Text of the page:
Dismissing a petition filed by one Vikas Sawant, son of a retired Class IV employee at Government Central Press, Mumbai, the Bombay High Court has held that direct recruitment to a government service bypassing the recruitment rules or the normal selection procedures only on the ground that the petitioner is a ward of a retired Class IV employee would ‘fly in the face of Article 16(2) of the Constitution’.
A bench of Acting Chief Justice VK Tahilramani and Justice MS Sonak upheld the MAT order dated April 17, 2014, rejecting the petitioner’s application seeking direct appointment to his father’s post. The court also rejected the petitioner’s contention that he was being discriminated against as he belonged to the Scheduled Caste community.
Before the petitioner’s father retired (from September 1, 2002), he made an application dated January 4, 2002, requesting the Manager, Government Central Press, Mumbai, to appoint his son i.e., the present petitioner to a Class IV post. For this purpose, the petitioner and his father relied upon GRs dated April 14, 1981, and March 6, 1990. The petitioner contended that in terms of these GRs, the wards of Class IV employees are entitled to be directly recruited to Class IV posts in government service subject no doubt to the fulfilment of the conditions prescribed in the said GR dated April 14, 1981.
Submissions and Judgment
Petitioner’s counsel Neeta Gaikwad submitted that her client fulfils all the conditions prescribed in the GR dated April 14, 1981, and, therefore, the respondents were not justified in denying direct recruitment to the petitioner. She submitted that GRs dated April 14, 1981, and March 1990, make it quite clear that direct recruitment is to be offered to the wards of Class IV employees in government service if they fulfil the eligibility conditions prescribed in the said GR.
She also submitted that such direct employment has in fact been offered to at least six candidates at the Government Central Press itself and this information was supplied to the petitioner under the Right to Information Act by communication dated October 5, 2012.
She alleged that her client was discriminated against as nothing else would explain the recruitment of six others who were also in similar circumstances as the petitioner.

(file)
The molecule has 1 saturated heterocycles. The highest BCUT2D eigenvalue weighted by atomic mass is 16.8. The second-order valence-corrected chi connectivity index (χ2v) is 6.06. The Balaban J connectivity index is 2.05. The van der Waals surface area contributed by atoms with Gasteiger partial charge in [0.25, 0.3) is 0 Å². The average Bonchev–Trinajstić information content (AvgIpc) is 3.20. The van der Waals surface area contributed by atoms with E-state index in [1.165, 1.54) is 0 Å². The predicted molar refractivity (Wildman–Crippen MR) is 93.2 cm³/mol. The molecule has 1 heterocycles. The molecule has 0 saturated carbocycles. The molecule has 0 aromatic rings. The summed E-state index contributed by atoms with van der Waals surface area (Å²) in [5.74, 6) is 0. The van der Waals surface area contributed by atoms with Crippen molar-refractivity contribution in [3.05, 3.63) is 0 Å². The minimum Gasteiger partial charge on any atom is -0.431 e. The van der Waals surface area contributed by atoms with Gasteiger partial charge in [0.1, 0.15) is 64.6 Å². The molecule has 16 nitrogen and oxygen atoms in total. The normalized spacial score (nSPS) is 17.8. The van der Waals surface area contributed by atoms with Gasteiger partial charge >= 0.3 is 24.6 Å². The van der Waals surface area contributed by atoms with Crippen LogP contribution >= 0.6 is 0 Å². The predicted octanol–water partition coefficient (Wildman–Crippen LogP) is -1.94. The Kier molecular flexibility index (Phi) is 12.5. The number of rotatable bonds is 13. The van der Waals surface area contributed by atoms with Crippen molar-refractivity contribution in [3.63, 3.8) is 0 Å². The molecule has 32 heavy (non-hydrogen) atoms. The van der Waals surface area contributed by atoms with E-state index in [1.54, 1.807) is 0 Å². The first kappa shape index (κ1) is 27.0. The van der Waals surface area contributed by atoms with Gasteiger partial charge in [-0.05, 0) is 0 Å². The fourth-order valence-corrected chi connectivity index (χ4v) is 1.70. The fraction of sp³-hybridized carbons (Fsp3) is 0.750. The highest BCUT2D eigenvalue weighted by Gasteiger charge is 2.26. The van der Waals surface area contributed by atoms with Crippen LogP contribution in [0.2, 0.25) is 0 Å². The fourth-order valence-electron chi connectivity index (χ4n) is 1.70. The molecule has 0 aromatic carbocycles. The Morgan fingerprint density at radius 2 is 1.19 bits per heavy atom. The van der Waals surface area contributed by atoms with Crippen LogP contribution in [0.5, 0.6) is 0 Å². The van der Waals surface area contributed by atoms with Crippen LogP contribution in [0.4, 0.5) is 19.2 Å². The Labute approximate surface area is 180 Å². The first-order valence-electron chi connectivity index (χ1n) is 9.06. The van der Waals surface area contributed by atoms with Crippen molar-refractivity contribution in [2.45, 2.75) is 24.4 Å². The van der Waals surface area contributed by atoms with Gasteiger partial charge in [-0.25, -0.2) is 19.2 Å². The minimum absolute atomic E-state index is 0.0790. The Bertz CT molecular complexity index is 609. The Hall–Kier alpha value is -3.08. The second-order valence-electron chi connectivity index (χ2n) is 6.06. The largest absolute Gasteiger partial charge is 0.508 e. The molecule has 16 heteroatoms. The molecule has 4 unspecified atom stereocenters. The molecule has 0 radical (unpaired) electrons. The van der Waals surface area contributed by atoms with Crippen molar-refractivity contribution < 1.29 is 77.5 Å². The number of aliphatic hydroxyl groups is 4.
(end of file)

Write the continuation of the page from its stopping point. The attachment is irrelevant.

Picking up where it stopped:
Appearing for the State, AGP NC Walimbe argued that the petitioner seeks to misconstrue the scope and import of GRs dated April 14, 1981, and March 6, 1990. He submitted that the two GRs, if read in conjunction with one another, merely provide for relaxation in the matter of registration with the local employment exchange. He said the two GRs do not provide for direct employment to wards of Class IV government employees.
Upon examination of contentions from both parties, the court noted that nothing in the two GRs suggested that there was any such right to direct recruitment for wards of Class IV employees:
“There is nothing in the GR dated 14th April 1981 which suggests that the wards of class IV government employees are entitled to the direct recruitment to class IV posts bypassing the normal selection procedures prescribed in the recruitment rules or bypassing the constitutional requirements prescribed by Articles 14 and 16 of the Constitution of India. The only limited relaxation granted to wards of class IV employees is in the matter of registration with the local employment exchange, which condition, would otherwise be insisted upon in case of other applicants desirous of seeking employment to class IV posts in government service. The MAT, has quite correctly interpreted and construed the GR dated 14th April 1981 and there is really no jurisdictional error or perversity so as to warrant interference with the view taken by the MAT.“
It also rejected allegations of discrimination alleged by the petitioner observing that all the six recruitments to wards of former Class IV employees were as per the prescribed recruitment rules and procedures.